Thursday, May 29, 2008

Outside My Door

Over two wonderful, glorious, much-needed inches of rain on Tuesday night bowed the branches of the Kousa dogwood so that its creamy white flowers were a beautiful sight against the subtle grays of the morning mist and the intense emerald and jade of foliage renewed.

This little fella (a Rosy Maple moth) was on the steps to our porch, apparently lifeless. I picked him up to bring him inside where I could get a good picture of his Dr. Seuss-like coloring. As I held him, he began to quiver. It had been a chilly night and now the warmth of my hand seemed to revive him. He may have been new-hatched too; he beat his wings continuously as if drying them.

Click on the picture for a close-up of that cute face (and the color! OMG, the color!) and the pretty feathery antennae (one of the ways you can tell he's a moth, not a butterfly.)

I'm off to the library to practice with a slide show of photos pertaining to In a Dark Season. If technology and I don't quarrel too badly, I hope the slides will accompany my talk Saturday night at seven. And I hope I'll see some of you all there, slides or no.
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Roses and Lilacs said...

Beautiful photo of the dogwood on a misty morning. The dogwood and redbud displays each spring are a couple things I still miss about the south. I have pagoda dogwoods here, nice horizontal shaped, multi trunked trees. Sorry to say, the pagoda can't compare with the kousa for beautiful flowers.

When I lived in the south, my parents would usually visit at dogwood time and we would drive down country roads and through the older residential areas ooow-ing and ahhh-ing.

Vicki Lane said...

I agree -- dogwoods and redbuds are worth oohing and ahhing over. We're fortunate to have them in abundance in the wild here. But the native dogwood is threatened by a blight of some sort -anthracnose, I think it's called. We haven't lost any yet, as far as I can tell, but I've been planting Kousa, which is anthracnose resistant, wherever I can find a spot. It blooms about a month later, extending the dogwood season very nicely!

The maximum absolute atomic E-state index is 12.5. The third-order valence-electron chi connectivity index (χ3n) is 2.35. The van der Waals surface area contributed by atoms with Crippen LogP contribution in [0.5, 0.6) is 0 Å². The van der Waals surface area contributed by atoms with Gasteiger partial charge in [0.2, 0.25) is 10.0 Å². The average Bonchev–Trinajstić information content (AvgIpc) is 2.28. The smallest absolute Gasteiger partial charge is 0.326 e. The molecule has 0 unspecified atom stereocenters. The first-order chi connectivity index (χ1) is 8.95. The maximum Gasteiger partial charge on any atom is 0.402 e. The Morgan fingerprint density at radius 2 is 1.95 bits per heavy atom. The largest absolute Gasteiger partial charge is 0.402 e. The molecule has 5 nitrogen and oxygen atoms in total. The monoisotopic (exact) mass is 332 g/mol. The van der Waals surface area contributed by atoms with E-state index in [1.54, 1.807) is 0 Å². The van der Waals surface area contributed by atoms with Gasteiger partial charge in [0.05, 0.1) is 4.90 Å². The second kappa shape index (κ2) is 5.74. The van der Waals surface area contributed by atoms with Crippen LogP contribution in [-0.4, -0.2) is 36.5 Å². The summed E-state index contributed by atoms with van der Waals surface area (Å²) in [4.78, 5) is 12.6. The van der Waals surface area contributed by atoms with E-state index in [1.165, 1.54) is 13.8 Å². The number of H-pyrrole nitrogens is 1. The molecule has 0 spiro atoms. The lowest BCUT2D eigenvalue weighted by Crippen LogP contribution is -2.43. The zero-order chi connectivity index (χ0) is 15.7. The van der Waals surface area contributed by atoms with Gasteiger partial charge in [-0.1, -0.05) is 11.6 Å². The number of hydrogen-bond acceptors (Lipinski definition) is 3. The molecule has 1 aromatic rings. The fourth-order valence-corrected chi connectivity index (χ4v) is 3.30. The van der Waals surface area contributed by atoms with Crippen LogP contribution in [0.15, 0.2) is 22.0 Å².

I don't know pagoda dogwoods -- will have to look into them.

Unknown said...

Vicki - I can't tell you how wonderful it is to see Madison County via your photos - for those of us who have fallen in love with her mountains - it is just heaven to see that mist over the dogwood. Glad to hear about the two inches of rain - we had a dowser locate the site for our well and he says 285' down we have 12 gallons per minute. Boy, I hope he is right. Best to you and thanks again for the photos. -Liz

Vicki Lane said...

We used a dowser for the well at our house and the well at my older son's house. Both wells were as predicted. I love it!

So glad you're enjoying the pictures!

Tammy said...

So utterly beautiful and peaceful. What one thinks of when they want to 'get away from it all'. So now I want your wall, your stone pathway and backyard. ;-) Dogwoods and redbuds are abundant here as well, and I hope they aren't affected by the blight you mentioned. It's really such a glorious thing to see them appear on the hillsides after a hard, long winter. By the way, if anyone wants Redbud SEEDS I have plenty every year. Plenty.. and lots of little seedlings that have to be pulled up or mown. Tammy

Vicki Lane said...

It is all pretty terrific. Nature gave us a huge running start with the natural surroundings and my neighbors shared plants from their yards: mock orange, forsythia,lily of the valley, irises, thrift, roses,and lilacs(that sounds familiar).

Then there was a brief period when we had a small nursery as an adjunct to my husband's power equipment business in Asheville. That meant I could buy landscaping plants- fancy evergreens -- at wholesale prices -- oh the joy and temptation of it!

Add to that a son and a friend who like to build rock walls and plenty of rocks on the property, and it eventually begins to come together -- and it only took 33 years!